TEXT: Acts 16:13-15
In this passage, we find Paul in the middle of his second missionary journey. Recently, he has attempted to take the Gospel message east into Asia Minor, but found repeatedly doors being shut and the Spirit indicating that they should not move forward in that direction. While they were waiting to find out what they should do next, Paul received a vision of a Macedonian man telling him, "Come over and help us." Taking this as a sign from the Lord, Paul, Silas, and Luke go west into Europe. We know that Luke is with them because his narrative switches from "they" to "we"; he is a partaker in the action of his historical account. They arrive in Philippi, a Roman colony city in Macedonia.
Philippi was the most prominent city in the region. Being a colony city, it was considered a "little Rome," a "Rome away from Rome." It was filled with loyal Roman subjects, many of whom were retired soldiers, who had received rewards from the Roman emperor in exchange for them leaving Italy and reinforcing Roman values by living in an outpost of the Empire. Philippi was also the city where Mark Antony and Octavian defeated Brutus and Cassius in a decisive battle of the second Roman civil war just a few years prior to the arrival of Paul, Silas, and Luke.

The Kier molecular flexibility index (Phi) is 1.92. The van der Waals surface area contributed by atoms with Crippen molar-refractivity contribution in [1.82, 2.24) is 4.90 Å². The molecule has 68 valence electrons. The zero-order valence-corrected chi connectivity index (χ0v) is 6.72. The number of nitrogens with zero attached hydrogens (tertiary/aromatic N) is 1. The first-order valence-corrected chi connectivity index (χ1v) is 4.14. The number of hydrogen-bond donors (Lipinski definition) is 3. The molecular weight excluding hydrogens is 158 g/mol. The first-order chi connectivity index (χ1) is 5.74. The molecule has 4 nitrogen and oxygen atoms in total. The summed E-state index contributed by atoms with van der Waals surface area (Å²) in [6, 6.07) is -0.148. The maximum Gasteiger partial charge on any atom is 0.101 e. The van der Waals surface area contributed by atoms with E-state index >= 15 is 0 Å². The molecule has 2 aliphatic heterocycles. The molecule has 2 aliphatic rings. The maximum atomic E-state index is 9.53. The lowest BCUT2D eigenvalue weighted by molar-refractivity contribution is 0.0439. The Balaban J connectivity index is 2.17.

On the first Sabbath after their arrival, we find Paul and his fellow workers heading down to a riverside where Jews gathered for prayer.
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